The sharp reduction in inflation forecast raises the possibility of the RBI changing its “calibrated tightening” monetary stance back to “neutral”, but we don’t expect the central bank to follow through with an outright rate cut, unless inflation starts printing materially lower than its downward revised projection. Given the latest inflation developments and guidance, we expect a prolonged pause from the RBI.
According to our current projection, the consumer price index (CPI)-based inflation rate should be about 4.2-4.3 per cent by end-September 2019, in line with the RBI’s forecast and then head toward 4.6-4.7 per cent by November-December 2019 because of a negative base effect.
While the RBI can potentially change its monetary policy stance back to neutral, delivering a rate cut could be difficult with the CPI inflation rate heading over 4 per cent from the end of the third quarter (Q3) 2019.
Also core inflation remains elevated, and even if there is some moderation in the months ahead, is unlikely to fall below 5 per cent and converge with the headline CPI, which the RBI targets.
Further, growth momentum is expected to accelerate in FY20 compared to FY19 and bank credit growth has already started increasing (15 per cent year-on-year) above the nominal gross domestic product (GDP) growth rate (11.5-12 per cent according to our estimate).
Disinflation in certain food items, namely pulses, vegetables, and sugar have pushed down the CPI inflation trajectory to abnormally low levels, but excluding these few items, underlying inflation rate is well above the 5 per cent mark.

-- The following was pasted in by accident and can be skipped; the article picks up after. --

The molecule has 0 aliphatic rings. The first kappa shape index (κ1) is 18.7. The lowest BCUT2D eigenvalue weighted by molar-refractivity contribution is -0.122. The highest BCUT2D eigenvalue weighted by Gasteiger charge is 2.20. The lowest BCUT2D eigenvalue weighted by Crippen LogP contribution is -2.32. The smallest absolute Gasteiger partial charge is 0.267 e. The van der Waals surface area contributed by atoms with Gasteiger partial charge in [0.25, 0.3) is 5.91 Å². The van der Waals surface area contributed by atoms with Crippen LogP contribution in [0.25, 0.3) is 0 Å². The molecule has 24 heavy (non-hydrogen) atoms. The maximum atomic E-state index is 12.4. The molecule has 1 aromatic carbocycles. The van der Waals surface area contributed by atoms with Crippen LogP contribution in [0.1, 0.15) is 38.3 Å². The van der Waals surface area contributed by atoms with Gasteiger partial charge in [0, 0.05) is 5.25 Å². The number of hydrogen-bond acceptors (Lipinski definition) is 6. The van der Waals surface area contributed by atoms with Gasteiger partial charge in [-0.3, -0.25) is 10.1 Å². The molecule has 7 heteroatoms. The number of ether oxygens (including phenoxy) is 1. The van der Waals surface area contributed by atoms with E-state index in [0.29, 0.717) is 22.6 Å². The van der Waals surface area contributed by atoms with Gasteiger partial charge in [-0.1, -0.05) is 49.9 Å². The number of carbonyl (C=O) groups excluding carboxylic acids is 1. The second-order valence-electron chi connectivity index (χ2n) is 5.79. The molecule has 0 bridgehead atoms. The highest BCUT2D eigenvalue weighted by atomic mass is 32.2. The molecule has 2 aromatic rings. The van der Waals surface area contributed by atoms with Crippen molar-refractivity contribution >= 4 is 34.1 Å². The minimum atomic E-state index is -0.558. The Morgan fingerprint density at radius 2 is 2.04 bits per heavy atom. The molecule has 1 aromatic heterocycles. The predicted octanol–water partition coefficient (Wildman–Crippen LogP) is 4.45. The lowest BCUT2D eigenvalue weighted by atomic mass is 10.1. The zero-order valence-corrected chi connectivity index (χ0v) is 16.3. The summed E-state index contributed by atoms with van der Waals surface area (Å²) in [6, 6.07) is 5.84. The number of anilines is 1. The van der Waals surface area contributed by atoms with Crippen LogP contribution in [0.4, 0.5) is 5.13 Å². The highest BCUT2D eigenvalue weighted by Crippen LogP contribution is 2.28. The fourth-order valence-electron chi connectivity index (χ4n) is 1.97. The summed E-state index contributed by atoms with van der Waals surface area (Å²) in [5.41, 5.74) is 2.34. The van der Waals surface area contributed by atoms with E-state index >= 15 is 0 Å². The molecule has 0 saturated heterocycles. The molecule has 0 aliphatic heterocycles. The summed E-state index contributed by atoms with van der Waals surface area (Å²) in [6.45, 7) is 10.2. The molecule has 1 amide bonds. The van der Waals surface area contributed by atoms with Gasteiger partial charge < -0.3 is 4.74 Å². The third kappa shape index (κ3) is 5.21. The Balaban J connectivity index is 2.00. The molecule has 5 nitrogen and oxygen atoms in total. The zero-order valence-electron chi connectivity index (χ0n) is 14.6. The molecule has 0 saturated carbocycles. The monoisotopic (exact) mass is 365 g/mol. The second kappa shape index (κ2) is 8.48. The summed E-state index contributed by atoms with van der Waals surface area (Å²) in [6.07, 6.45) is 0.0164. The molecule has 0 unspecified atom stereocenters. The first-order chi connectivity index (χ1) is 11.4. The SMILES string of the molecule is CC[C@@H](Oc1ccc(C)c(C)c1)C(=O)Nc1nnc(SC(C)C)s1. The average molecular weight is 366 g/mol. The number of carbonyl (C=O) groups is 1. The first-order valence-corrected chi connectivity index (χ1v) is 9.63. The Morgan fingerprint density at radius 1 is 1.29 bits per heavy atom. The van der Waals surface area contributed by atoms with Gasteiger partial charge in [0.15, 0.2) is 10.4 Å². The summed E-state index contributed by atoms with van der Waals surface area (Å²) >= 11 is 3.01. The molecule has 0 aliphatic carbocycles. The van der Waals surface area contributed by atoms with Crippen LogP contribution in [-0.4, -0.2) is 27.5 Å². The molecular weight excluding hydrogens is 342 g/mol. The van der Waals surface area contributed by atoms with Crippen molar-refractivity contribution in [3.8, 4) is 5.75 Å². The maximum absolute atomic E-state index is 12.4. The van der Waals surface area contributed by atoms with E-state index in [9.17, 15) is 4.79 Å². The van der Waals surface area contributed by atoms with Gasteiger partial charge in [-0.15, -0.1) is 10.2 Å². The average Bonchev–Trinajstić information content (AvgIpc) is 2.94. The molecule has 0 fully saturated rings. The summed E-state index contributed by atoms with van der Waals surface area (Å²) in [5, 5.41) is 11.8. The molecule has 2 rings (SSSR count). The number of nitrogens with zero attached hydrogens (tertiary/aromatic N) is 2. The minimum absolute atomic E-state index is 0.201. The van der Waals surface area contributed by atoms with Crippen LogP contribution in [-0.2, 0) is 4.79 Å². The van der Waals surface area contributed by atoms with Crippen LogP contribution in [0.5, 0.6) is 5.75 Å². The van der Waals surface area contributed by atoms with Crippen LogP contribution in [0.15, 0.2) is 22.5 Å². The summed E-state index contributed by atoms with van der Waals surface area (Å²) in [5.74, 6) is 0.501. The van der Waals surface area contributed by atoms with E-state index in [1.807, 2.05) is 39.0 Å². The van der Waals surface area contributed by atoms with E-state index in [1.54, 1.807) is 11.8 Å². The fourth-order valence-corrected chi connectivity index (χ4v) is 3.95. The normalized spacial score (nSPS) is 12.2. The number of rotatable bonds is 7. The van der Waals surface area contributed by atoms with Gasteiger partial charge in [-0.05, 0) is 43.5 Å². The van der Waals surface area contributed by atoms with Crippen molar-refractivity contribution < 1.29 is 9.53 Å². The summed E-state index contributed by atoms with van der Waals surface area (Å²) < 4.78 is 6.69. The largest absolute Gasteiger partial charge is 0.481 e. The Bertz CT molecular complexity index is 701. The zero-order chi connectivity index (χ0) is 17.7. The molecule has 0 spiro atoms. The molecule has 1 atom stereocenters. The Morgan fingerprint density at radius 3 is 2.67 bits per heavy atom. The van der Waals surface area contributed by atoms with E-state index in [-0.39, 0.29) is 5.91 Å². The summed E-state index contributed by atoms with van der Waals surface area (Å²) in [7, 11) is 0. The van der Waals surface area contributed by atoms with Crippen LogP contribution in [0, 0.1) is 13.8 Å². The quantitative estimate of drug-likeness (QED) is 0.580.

A sudden reversal of the benign food price dynamic could therefore pose a risk to the medium term inflation outlook and inflation expectations of households, which the central bank needs to be cautious about before considering cutting rates.
Also, with domestic investment growth rate likely to increase over the next few years, the RBI will have to maintain a policy rate level which incentivizes incremental increase in domestic savings, in order to keep the current account deficit under check.
Add to this, expectations of continued tightening from the US Federal Reserve and India’s need to attract foreign inflows into the country, the case for a rate cut does not seem obvious, in our view.
As far as liquidity management is concerned, the RBI has made it clear that it will prefer to continue with OMO purchases to push money market liquidity deficit toward neutrality and look to use CRR cut only under exceptionally tight liquidity conditions.
The writer is India Chief Economist, Deutsche Bank